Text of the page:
The Medicines Control Council must be allowed to fulfil its duty to protect health

Treatment Action Campaign Comment on Medicines Control Council and others v Adcock Ingram and another: urgent rescission application

Treatment Action Campaign Comment on Medicines Control Council and others v Adcock Ingram and another: urgent rescission application

Media Release 9 November, 2011

According to media reports today, the Medicines Control Council (MCC) instituted urgent proceedings to set aside a settlement agreement purportedly entered into with Adcock Ingram Ltd (“Adcock Ingram”). The settlement agreement relates to the deregistration of certain medicines found to be dangerous to the public, and is therefore a matter of significant public interest. The statement below provides some background to the case.

In April this year the MCC took a decision to cancel the registration of medicines containing dextropropoxyphene (“DPP”), on the grounds that these medicines give rise to cardiac safety concerns which outweigh the benefits of the medicines and are therefore unsafe to the health of consumers. Adcock Ingram is one of the primary manufacturers and distributors of DPP-containing medicines in South Africa. This followed similar decisions by drug regulatory authorities in the United States and Europe.

On 18 May 2011 Adcock Ingram lodged an internal appeal against the MCC’s decision. According to Adcock Ingram its internal appeal suspended the decision to cancel the registration of DPP-containing medicines, and allowed it to continue to distribute DPP-containing medicines. However, the MCC disagrees with this approach. In order to ensure that these DPP-containing medicines were no longer sold, it went ahead and issued what is known as a ‘Dear Health Care Professional’ (DHCP) letter, a letter that is routinely issued by the MCC to inform health care professionals that the registration of the medicine had been cancelled.

This prompted an urgent application by Adcock Ingram on 7 October 2011, for an order suspending the cancellation of the registration of DPP-containing medicines pending the resolution of the internal appeal against the MCC’s decision. The effect of this order would be that DPP-containing medicines would continue to be available to the public, despite significant concerns regarding their safety.

Unfortunately, although express instructions were given to the representatives for the MCC and the Department of Health to oppose the urgent application brought by Adcock Ingram, these instructions were ignored and the application was not opposed. Instead, in October 2011, a settlement agreement – the terms of which were never presented to the MCC or the Department of Health – was concluded between the parties.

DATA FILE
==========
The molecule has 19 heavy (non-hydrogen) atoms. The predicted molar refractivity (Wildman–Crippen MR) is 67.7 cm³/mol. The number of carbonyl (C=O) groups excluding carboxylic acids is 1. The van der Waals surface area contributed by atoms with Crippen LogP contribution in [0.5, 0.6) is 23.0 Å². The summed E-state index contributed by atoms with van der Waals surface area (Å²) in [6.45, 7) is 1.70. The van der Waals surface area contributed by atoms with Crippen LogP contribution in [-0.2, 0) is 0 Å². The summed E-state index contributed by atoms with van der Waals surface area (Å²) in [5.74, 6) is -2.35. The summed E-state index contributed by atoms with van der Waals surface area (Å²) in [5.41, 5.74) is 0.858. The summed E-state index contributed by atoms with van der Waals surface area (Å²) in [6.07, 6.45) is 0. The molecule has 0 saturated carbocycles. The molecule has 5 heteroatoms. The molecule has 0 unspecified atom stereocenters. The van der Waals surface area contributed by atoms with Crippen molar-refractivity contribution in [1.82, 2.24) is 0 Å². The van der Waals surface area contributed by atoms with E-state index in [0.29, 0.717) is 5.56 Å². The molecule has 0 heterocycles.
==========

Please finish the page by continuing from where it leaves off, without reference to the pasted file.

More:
The settlement agreement allows Adcock Ingram to continue to distribute DPP-containing medicines pending the resolution of the internal appeal. It also allows Adcock Ingram access to documents which had previously been refused under the relevant provisions of the Promotion of Access to Information Act, 2 of 2000, and extends further than the relief sought by Adcock Ingram in its urgent application.

The settlement agreement was made an order of court on 25 October 2011. The members of the MCC only became aware on that day that a settlement agreement had been concluded and that it had been made an order of court.
As a result, the MCC and the Minister of Health (and others) launched an urgent application to overturn the settlement agreement on the following grounds:

 

  • the settlement agreement was entered into without the authority of the MCC or the Minister of Health, and was in fact completely contrary to their instructions;
  • the settlement agreement is contrary to the public interest because there are public health and safety issues at stake; the continued availability of these medicines could be dangerous; and
  • the settlement agreement was entered into contrary to the statutory and constitutional duties imposed upon, inter alia, the Minister of Health, the MCC and the Registrar of Medicines. The matter was not capable of being settled in the manner contemplated by the settlement agreement.

This is a matter of public importance. Treatment Action Campaign (TAC) believes that the MCC has an important statutory responsibility to fulfill. This duty should not face interference from pharmaceutical companies who are seeking to protect their profits, regardless of medical evidence that this medicine is dangerous.

The matter will be heard by the North Gauteng High Court on 15 November 2011.